Last Updated on December 24, 2020 by Janet Frost
Today on our first of the 12 Days of Travel Themes, let’s explore culinary tourism. Almost everyone loves to eat. Food is a universal travel theme. The trick to this rather obvious theme is to stretch your comfort zone. Think of yourself as the next great food critic. Or live out your dream of being a world class chef.
Let’s Go Learn Things about culinary tourism…
Culinary Tourism: Eating
Create Your Own Best of….List
Creating your own “Best of… List” can be fun anywhere. It works close to home, or in far flung places. Choose your favorite food, or a local specialty and hunt down your favorites. Make a game of it and do an unofficial rating of each place. I think you will be surprised by places you never knew existed right down the street.
Here are a few ideas:
Best Ice Cream
Best Tea Shop
Best Sno Cones
When in Rome…
If you want to stretch beyond your own personal favorites, choose the regional delicacies. After all, there must be a reason that the region is known for this food. This will work in your own backyard or you can venture out. Be sure to discover the trendy as well as the “hole in the wall”. Eventually, you will find yourself planning a trip solely for the food of a region. For instance: BBQ in Kansas City, Crab Cakes in Maryland, Poutine in Montreal, Gumbo in NOLA.
We spent a week on the island nation of Palau and took every possible opportunity to try out their regional seafood and noodle offerings.
Culinary Tourism: Food Production
As an extension of the region’s famous cuisine, you can look for regional food production. These itineraries may conveniently cross-over with Agritourism. We will be taking a closer look at Agritourism in a later post. Food production can also be industrial. My father always found a production facility that gave tours on our family vacations. One of our favorites was a doughnut factory that we managed to hit just as warm gooey treats were rolling off the belt. Check out these yummy opportunity, Ohio Donut Trail or the Wisconsin Cheese Trail.
My last trip to Phoenix happened to coincide with the Hatch Chile season. Several Southwest towns boast Hatch Chile Festivals in the fall, the most notable being Hatch, New Mexico. Hershey, PA calls itself the “sweetest place on earth”. Michigan celebrates peach, blueberry and cherry seasons. Don’t forget the SPAM museum in Austin, MN.
Culinary Tourism: Learning to Prepare Food
If you are looking for a more participatory food experience, many local restaurants offer culinary events with their chefs. In Milwaukee you can participate in cooking at the trendy, farm-to-table restaurant, Braise. Classes which have been modified for COVID safety include such delicious choices as cheesemaking, Indian classics, and Pasta basics.
Most large cities have cooking schools that offer a variety of cooking experiences. They usually offer scheduled classes, seasonal specialties and group parties. Just south of Minnesota’s Twin cities, THAT cooking school in Roseville, MN. I had a great time in a private group party here.
Culinary Tourism: Global Exploration
Participatory cooking can be a one day event or the focus of the entire trip. Cooking vacations allow for a culturally immersive experience. International cuisines offer wonderful options. for example; Tuscany cooking tours are immensely popular.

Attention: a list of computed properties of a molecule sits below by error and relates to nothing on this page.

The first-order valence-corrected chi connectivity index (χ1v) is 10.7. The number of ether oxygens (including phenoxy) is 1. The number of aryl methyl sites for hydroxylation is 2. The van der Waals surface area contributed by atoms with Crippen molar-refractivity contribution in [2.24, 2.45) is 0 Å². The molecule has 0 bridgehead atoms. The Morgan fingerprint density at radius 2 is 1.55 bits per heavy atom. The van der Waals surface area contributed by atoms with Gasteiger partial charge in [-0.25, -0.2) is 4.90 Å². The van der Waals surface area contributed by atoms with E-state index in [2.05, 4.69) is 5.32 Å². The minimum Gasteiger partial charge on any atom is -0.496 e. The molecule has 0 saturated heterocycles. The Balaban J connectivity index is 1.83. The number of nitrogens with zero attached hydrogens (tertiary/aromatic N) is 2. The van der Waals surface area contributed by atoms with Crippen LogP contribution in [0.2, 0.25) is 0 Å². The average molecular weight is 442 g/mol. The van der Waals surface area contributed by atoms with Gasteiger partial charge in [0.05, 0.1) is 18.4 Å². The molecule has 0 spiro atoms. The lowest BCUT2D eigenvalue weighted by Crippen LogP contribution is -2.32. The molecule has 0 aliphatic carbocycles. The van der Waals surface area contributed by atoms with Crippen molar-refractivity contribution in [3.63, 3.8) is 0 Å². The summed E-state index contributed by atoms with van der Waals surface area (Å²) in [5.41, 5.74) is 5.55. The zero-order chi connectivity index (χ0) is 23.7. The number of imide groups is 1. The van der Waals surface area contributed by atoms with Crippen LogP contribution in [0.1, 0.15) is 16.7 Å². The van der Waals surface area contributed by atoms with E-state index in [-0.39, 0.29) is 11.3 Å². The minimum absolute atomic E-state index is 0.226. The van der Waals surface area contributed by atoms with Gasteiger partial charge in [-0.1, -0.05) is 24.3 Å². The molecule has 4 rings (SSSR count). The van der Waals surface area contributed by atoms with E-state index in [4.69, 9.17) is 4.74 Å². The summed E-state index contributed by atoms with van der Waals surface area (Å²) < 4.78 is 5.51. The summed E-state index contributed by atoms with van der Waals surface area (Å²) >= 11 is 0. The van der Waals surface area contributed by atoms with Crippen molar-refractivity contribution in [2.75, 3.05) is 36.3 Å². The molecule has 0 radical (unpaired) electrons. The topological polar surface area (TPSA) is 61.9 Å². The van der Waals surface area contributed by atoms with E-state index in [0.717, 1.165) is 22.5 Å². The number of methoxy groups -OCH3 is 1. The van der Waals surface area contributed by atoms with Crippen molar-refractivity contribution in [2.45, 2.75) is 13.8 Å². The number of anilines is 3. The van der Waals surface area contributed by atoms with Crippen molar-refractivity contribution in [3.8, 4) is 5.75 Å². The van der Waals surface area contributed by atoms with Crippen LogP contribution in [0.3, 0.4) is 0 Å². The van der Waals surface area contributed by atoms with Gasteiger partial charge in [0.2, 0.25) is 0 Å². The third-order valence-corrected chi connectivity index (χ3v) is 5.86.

Many years ago I had the rare opportunity to take a trip to Italy with my father. We joined a Culinary Arts course that involved 2 weeks of cooking with a Tuscany chef in Lucca, Italy. This was a life-changing experience. My cooking skills, and love for travel were changed forever.
An amazing fellow blogger, Suzanne Stavert at Adventures of Empty Nesters, also enjoyed Tuscany cooking. She highlights her culinary adventures here. A quick online search turns up cooking tours all over the world. How about Pho in Vietnam, classic Mayan dishes in Mexico, Paella in Spain?
Plan your own Culinary Tourism Adventure
Digital Resources for culinary tourism opportunities
The digital world brings global food experiences to our fingertips. Most eateries have a website and many have their menus available. Food and Travel bloggers number in the thousands with incredible images and ideas. New travel apps for your mobile devices launch everyday. Today the internet is a traveler’s best bet for current information. Try out some of these digital options:
Food and Travel Mags:
The well known glossy print magazines all offer equally glossy online blogs. These blogs are rich with culinary tourism ideas and opportunities for exploration.
Many popular journalists have ventured out to their own food and travel blogs. These bloggers often focus on the cultural and personal stories behind the food.
Here are a few ideas from some fascinating destinations:
Foodie Tours in Vancouver
XO Tours in Vietnam
Tuscan Women Cook in Italy
Share your foodie adventures
If you try one of these foodie ideas please leave a comment. Share your own great culinary ideas in the comments.
Be sure to follow along for all the upcoming posts in The 12 Days of Travel Themes
Day 2: Fairs and Festivals
Day 3: Historic Destinations
Day 4: Museums
Day 5: Boozy Trips
Day 6: Get Outdoors
Day 7: Agritourism
Day 8: Urban Adventures
Day 9: Scenic Road Trips
Day 10: Literary Travels
Day 11: The Arts
Day 12 : National Parks